5. Questions raised:

Whether ITC is available on CSR expenditure spent by the company?

6. Personal Hearing:

The Authorized representatives of the applicant i.e., Vamshi Krishna, CA has attended the personnel hearing on 27.09.2022 and reiterated the question and their understanding of the law and facts recorded in their application and requested to dispose the case on merits.

7. Discussion & Findings:

The AAR has perused the statement of averments submitted by the applicant in their application and have reached the following conclusions:

1. The applicant has purchased an oxygen plant for Rs.62,74,200/- and has given it to AIIMS Hospital has part of their corporate responsibility under section 135 of the companies Act, 2013.

2. The sum and substance of the averments made is that these purchases are made in furtherance of their business and hence tax on such purchases is eligible for input tax credit under section 16(1) of the CGST Act.

3. Section 135 of companies Act, 2013 enshrines corporate social responsibility as follows:

“Sub-Sec(1). Every company having net worth of rupees five hundred crore or more, or turnover of rupees one thousand crore or more or a net profit of rupees five crore or more in the immediately preceding financial year shall constitute a Corporate Social Responsibility Committee of the Board consisting of three or more directors , out of which at least one director shall be an independent director”……

Sub-Sec (5) The Board of every company referred to in sub-section (1), shall ensure that the company spends, in every financial year, at least two per cent. of the average net profits of the company made during the three immediately preceding financial year , or where the company has not completed the period of three financial years since its incorporation, during such immediately preceding financial years, in pursuance of its Corporate Social Responsibility Policy.

Sub-Sec (6) Any amount remaining unspent under sub-section (5), pursuant to any ongoing project, fulfilling such conditions as may be prescribed, undertaken by a company in persuance of its Corporate Social Responsibility Policy, shall be transferred by the company within a period of thirty days from the end of the financial year to a special account to be opened by the company in that behalf for that financial year in any scheduled bank to be called the Unspent Corporate Social Responsibility Account, and such amount shall be spent by the company in pursuance of its obligation towards the Corporate Social Responsibility Policy within a period of three financial years from the date of such transfer, failing which, the company shall transfer the same to a Fund specified in Schedule VII, within a period of thirty days from the date of completion of the third financial year.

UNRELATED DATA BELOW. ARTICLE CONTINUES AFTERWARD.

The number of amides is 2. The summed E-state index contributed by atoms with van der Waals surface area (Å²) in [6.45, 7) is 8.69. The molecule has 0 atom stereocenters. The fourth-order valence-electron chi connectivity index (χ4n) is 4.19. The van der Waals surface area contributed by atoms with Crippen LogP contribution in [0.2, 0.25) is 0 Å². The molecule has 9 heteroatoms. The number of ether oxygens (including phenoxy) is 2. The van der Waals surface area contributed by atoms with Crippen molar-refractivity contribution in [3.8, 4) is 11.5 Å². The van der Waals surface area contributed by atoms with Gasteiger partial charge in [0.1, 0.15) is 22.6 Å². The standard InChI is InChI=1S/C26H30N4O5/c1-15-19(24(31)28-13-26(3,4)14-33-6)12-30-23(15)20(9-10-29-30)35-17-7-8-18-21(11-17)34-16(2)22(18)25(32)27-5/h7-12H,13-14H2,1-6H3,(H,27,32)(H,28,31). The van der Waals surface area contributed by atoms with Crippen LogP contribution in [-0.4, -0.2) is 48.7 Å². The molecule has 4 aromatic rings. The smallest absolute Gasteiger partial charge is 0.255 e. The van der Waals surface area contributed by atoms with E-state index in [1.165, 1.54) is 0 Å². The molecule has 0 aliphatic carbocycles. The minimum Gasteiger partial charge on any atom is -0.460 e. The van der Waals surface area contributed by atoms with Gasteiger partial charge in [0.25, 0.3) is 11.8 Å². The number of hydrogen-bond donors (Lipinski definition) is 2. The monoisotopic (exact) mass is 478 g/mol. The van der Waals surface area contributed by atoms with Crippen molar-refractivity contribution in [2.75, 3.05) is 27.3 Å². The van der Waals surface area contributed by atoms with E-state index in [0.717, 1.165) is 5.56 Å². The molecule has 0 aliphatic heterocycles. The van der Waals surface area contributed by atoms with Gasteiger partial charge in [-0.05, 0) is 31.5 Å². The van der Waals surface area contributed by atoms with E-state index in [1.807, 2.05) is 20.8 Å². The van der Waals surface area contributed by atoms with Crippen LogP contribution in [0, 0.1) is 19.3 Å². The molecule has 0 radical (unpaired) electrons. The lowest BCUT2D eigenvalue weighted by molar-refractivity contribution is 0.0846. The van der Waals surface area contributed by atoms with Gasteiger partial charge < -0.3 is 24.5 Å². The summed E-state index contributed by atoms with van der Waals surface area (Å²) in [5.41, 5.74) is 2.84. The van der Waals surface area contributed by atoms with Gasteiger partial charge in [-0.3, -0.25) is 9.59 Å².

Sub-Sec (7) If a company is in default in complying with the provisions of sub­section ( 5 ) or sub section ( 6), the company shall be liable to a penalty of twice the amount required to be transferred by the company to the Fund specified in Schedule VII or the Unspent Corporate Social Responsibility Account, as the case may be, or one crore rupees, whichever is less, and every officer of the company who is in default shall be liable to a penalty of one-tenth of the amount required to be transferred by the company to such Fund specified in Schedule VII, or the Unspent Corporate Social Responsibility Account, as the case may be, or two lakh rupees, whichever is less.

4. As seen from the above statutory provisions of the Companies Act, 2013, the Companies with a specified networth or net profit are obliged to incur a minimum of 2 % of their net profit towards their corporate social responsibility and failure to do so will attract penalty under sub section 7 of sec.135 of the said Act which may go upto a maximum of Rs.1 Cr., . Thus, the running of the business of a company will be substantially impaired if they do not incur the said expenditure. Therefore, the expenditure made towards corporate responsibility under section 135 of the Companies Act, 2013, is an expenditure made in the furtherance of the business. Hence the tax paid on purchases made to meet the obligations under corporate social responsibility will be eligible for input tax credit under CGST and SGST Acts.

8. The ruling is given as below:

In view of the above discussion, the questions raised by the applicant are clarified as below:

Questions

Ruling
Whether ITC is available on CSR expenditure spent by the company? The expenditure made towards corporate responsibility under section 135 of the Companies Act, 2013, is an expenditure made in the furtherance of the business. Hence the tax paid on purchases made to meet the obligations under corporate social responsibility will be eligible for input tax credit under CGST and SGST Acts.

***

(Author can be reached at info@a2ztaxcorp.com)